How to succeed in your JOB INTERVIEW: Situational Questions

How to succeed in your JOB INTERVIEW: Situational Questions


Hello. My name is Emma, and in today’s video, I am
going to teach you about job interview questions; specifically, we are going to talk about a
type of job interview question called “a situational interview question”. “Situational” is quite a large word, and you
know, it’s nothing to be afraid of, if you get this type of question. What we are going to learn today is how to
recognize a situational interview question, and how to answer one. Okay? And I’m going to share a whole bunch of tips
on the best ways to answer these types of questions. All right, so to get started, I’ve shown some
examples of a situational interview type of question. So, let’s read these together. The first question: “You hear someone making
a racist joke in your office. What would you do?” “You disagree with the way your supervisor
says to solve a problem. What would you do?” “You have been placed in charge of a team
for a new project. What are your first steps to get the team
going?” Okay? So, I want you to think about these questions,
and: What do they have in common? Okay? If you said that these questions were talking
about an imaginary situation or a hypothetical situation, you’re correct. When we answer these types of questions, we’re
talking about something we would do if a situation happened. So, this is not based on our experiences;
this is based on, you know, what we might do if this situation happened to us. Okay? So, again, there are many different types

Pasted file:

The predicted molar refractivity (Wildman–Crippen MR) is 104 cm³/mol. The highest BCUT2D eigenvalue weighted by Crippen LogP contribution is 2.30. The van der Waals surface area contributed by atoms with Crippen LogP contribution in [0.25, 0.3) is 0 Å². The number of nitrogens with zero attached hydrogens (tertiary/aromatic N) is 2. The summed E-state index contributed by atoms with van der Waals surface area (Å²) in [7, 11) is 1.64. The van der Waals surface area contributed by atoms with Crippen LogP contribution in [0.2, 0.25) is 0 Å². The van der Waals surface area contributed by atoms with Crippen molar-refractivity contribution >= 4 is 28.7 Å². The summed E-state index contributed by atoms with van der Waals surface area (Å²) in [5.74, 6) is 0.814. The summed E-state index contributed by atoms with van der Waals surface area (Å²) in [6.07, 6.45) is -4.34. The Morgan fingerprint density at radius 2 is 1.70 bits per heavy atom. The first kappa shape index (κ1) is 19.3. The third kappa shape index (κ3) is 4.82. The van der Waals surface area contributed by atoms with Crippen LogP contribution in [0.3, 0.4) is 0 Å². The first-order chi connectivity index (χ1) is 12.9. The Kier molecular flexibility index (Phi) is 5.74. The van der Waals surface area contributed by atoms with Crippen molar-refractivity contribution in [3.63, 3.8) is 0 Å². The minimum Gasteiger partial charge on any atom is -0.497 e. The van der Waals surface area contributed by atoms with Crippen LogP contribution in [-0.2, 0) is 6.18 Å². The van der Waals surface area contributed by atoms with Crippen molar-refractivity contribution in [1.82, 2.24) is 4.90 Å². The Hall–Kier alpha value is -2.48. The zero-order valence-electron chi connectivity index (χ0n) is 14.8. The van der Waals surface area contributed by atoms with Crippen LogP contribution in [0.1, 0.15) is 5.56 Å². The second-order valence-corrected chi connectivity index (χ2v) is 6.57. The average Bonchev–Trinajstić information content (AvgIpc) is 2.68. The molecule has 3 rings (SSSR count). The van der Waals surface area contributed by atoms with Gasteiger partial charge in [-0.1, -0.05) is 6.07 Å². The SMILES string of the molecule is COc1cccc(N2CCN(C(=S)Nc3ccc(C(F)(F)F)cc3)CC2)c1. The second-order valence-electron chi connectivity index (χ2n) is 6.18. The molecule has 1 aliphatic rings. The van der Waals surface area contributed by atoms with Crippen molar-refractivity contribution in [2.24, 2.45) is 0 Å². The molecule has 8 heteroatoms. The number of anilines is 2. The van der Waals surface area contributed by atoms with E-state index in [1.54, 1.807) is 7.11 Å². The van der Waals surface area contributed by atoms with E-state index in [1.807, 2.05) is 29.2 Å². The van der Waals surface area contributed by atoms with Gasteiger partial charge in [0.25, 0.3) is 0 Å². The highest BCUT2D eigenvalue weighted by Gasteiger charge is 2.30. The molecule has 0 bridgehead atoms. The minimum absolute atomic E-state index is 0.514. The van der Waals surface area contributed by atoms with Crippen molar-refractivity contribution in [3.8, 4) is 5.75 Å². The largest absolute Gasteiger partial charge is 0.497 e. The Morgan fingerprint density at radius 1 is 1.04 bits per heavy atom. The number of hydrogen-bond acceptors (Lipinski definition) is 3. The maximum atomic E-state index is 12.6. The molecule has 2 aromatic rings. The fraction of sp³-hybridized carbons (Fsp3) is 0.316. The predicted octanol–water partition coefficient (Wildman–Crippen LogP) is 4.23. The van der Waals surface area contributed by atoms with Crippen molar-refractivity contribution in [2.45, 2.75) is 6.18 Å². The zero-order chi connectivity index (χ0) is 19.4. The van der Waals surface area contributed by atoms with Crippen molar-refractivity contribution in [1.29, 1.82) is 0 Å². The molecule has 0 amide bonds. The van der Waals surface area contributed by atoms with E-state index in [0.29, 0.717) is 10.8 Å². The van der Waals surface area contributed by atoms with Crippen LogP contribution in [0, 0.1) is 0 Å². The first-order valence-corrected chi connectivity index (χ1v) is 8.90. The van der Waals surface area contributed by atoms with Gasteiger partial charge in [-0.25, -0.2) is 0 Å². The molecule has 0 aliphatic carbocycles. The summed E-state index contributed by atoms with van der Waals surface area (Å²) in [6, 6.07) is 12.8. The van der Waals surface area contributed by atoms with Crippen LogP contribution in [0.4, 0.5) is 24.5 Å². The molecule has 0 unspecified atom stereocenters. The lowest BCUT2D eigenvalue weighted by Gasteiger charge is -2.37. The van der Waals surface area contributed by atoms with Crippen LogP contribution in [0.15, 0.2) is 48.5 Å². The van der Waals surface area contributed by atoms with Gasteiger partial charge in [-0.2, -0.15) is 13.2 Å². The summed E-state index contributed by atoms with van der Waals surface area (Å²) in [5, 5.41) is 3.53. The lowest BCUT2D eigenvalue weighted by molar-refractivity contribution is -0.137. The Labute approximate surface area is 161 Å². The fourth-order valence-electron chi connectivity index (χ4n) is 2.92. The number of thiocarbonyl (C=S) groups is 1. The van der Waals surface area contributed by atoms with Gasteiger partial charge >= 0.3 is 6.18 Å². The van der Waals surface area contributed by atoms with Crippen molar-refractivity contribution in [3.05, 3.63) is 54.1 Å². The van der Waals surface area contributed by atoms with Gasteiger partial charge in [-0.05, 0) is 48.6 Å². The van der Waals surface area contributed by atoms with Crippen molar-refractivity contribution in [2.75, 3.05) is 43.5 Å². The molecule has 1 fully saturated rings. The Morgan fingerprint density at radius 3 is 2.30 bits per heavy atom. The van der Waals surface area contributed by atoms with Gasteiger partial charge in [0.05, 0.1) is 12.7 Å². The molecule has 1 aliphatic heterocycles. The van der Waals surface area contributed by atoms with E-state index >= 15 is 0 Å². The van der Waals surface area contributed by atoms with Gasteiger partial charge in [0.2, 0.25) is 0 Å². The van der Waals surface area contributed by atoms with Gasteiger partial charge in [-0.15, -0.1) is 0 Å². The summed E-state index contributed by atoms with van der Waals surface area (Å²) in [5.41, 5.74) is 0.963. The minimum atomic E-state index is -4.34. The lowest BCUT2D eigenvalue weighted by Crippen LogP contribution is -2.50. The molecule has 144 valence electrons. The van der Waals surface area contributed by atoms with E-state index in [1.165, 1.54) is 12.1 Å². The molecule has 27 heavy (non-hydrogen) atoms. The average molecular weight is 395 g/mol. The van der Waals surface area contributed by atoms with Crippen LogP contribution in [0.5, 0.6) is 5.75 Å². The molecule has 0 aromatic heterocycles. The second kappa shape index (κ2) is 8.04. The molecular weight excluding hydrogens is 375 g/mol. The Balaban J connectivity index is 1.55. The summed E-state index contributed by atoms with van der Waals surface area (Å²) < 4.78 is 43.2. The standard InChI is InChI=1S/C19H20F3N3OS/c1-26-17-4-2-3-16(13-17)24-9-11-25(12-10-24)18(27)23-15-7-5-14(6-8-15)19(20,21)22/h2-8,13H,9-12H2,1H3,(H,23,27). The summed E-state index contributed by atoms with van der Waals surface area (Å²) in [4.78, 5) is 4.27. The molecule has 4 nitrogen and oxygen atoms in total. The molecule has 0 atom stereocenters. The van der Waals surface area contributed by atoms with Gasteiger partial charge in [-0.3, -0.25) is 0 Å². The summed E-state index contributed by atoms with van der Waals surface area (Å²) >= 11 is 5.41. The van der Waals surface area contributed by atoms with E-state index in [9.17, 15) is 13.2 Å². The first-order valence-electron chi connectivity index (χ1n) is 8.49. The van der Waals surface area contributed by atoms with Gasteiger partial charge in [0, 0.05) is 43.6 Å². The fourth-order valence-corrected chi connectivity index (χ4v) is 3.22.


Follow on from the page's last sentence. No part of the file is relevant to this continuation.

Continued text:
of interview questions; this is just one type that you might get. And these are just some examples; there are
many more examples of situational interview questions. So, how do we know these questions are situational
interview type questions? Well, there’s a couple of keywords which can
really help you recognize and identify these types of questions. If you hear the word: “If”; if you hear the
word “would”, these are really good hints. So, for example: “What would you do?” That’s a… right there, we know: “Okay: ‘What
would you do?’ it’s a situational question.” Again: “What would you do?” Another common clue or another way we can
tell that a question is situational is they often start with the word: “You”, because
they want you to imagine yourself in this situation. So, for example: “You hear someone making
a racist joke in the office.” Or: “You have been placed in charge of a team
for a new project.” This hasn’t actually happened to you yet,
but this is something that might happen to you in the future at this job. So, the interviewer wants to know: “If this
happened, what would you do?” Okay? Okay, so now what we’re going to do is we’re
going to look at some more examples of situational interview questions, and we’re going to do
a practice listening activity to help you practice recognizing these types of questions. Okay, so now that you know a little bit more
about situational interview questions, let’s practice listening for them. Okay? So, what I’m going to do is I’m going to say
some different types of interview questions, and I want you to decide: Are they situational
or not? Are they situational or something else? Okay? So, I want you to take out a piece of paper
and get your pen or pencil ready, and I want you to make a picture on your paper that looks
like this. Okay? So you can write: 1, 2, 3, 4, 5, a column
for yes and a column for no. Okay? And when… so, you can pause the video, and
then when you’re ready, you can unpause it and we can begin. Okay. So, now that you have your piece of paper
and your pencil ready, and you’ve put this on your paper, let’s get started. I’m going to say a question, and if it’s situational,
I want you to put a checkmark under “Yes”; if it’s not situational, I want you to put
a checkmark under “No”. Okay? And to help you with this, remember: Situational
questions usually have keywords in them, like: “If”, “would”, or they might begin with a
sentence that starts with “You”. Okay? So, let’s… let’s practice. Question number one: “What would you do if
you knew your boss was absolutely wrong about an important work-related issue?” Okay? So, again, the question is: “What would you